Sixth Street Says Merger Would Put It in ‘Unhappy Marriage’


Sixth Street Partners contends Dyal Capital Partners’ proposed merger with a rival investment fund would leave Sixth Street mired in an “unwanted marriage” and argues the combination should be temporarily put on hold.

Sixth Street, which manages more than $50 billion, wants a Delaware judge to tap the brakes on Dyal’s merger with Owl Rock Capital Partners until she can decide whether a 2017 agreement gives the New York-based investment firm the right to kill the deal.

“If consummated, this transaction would force Sixth Street into an unwanted marriage with a direct competitor in clear breach of Sixth Street’s contractual rights,” the fund said in an unsealed court filing. Delaware Chancery Court Judge Morgan Zurn is set to hold a March 24 hearing on the matter.

Under the 2017 deal, Dyal bought a 10% stake in Sixth Street. Then, in December, Dyal and Owl Rock announced they’d join forces. It would allow the combined company to go public with $45 billion in assets and a new name, Blue Owl, through a special purpose acquisition company.

David Wells, a Dyal spokesman, said Friday the fund remains “confident that we will prevail in this case and also remain on track to close our strategic combination in the first half of this year.”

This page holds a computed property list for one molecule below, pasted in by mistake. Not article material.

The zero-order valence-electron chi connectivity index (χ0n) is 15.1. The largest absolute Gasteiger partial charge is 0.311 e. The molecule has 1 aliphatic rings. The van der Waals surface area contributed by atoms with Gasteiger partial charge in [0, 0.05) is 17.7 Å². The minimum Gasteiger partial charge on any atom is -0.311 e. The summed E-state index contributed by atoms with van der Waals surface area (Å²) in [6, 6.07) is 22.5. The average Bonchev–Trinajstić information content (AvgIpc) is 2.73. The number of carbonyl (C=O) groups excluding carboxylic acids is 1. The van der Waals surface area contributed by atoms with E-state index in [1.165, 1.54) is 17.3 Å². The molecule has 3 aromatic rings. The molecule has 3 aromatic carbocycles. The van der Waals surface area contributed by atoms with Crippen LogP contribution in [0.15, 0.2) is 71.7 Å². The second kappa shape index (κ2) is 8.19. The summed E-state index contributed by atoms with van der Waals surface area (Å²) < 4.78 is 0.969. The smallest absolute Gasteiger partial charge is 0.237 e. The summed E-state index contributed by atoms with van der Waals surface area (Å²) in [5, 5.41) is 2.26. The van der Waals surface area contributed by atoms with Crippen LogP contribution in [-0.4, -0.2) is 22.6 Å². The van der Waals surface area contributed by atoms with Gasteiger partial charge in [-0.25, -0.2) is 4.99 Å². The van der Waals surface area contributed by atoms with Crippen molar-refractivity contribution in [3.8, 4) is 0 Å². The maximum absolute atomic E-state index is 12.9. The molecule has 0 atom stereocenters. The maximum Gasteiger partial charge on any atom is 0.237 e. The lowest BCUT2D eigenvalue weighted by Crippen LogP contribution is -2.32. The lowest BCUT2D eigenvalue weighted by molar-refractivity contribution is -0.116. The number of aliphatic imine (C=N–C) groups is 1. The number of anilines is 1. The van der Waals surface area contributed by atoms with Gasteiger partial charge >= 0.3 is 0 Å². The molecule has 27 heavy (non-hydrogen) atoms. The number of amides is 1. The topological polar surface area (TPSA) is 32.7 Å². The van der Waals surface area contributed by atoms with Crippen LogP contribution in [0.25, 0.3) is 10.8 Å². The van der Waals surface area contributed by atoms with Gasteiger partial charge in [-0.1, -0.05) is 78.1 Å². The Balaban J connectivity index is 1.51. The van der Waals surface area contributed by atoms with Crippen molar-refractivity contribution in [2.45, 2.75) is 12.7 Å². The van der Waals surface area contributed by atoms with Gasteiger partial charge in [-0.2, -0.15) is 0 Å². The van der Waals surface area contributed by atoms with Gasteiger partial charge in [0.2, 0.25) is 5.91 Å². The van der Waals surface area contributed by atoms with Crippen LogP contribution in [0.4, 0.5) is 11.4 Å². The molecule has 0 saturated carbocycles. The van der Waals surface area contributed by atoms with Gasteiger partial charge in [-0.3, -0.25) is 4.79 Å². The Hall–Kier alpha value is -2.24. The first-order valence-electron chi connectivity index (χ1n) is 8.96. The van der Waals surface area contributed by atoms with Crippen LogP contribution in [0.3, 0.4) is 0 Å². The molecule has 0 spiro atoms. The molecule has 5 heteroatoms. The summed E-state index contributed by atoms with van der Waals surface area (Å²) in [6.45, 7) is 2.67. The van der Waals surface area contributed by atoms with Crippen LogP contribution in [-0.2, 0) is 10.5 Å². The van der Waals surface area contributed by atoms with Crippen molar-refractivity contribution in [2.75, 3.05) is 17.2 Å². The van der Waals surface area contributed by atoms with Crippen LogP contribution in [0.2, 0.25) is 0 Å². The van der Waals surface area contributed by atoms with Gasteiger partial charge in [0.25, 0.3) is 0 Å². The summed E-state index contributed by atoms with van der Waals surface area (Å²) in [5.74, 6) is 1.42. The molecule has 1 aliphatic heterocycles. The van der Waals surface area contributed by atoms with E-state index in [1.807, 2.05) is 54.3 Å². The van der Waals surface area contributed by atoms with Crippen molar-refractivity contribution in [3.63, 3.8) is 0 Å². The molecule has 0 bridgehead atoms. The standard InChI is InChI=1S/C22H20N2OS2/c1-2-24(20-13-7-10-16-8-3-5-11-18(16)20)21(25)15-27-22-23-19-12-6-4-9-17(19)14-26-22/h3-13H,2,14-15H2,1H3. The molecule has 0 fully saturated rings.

Dyal’s strategy is to take stakes in investment firms, some of which compete for the same business as Owl Rock, which has fast grown into a dominant player in the direct-lending market. Sixth Street alleges the deal changes its relationship with Dyal.

The transaction represents an “about-face for defendants, whose investment in Sixth Street was predicated on a promise to be Sixth Street’s trusted partner -- not its competitor,” the fund’s lawyers said in the filing. Golub Capital, a $35 billion credit specialist, also sued last month, asking a New York judge to block the combination. A Dyal unit bought a stake in Golub in 2018 for about $1 billion.

While Dyal contends the 2017 investment agreement doesn’t give its erstwhile partner a say over deals, the fund has sought Sixth Street’s consent in other transactions, according to court filings. In May 2020, Dyal officials sent a letter to Sixth Street requesting “consent for a financing transaction pursuant to which the Dyal Funds would issue notes” backed by Sixth Street’s contributions to those funds, according to the filing. Sixth Street consented to the deal, the filing shows.

Dyal’s “prior conduct shows their own recognition” of Sixth Street’s rights, Sixth Street’s lawyers argued.

The case is Sixth Street Partners Management Co. v. Dyal Capital Partners, 2021-0127, Delaware Chancery Court (Wilmington).

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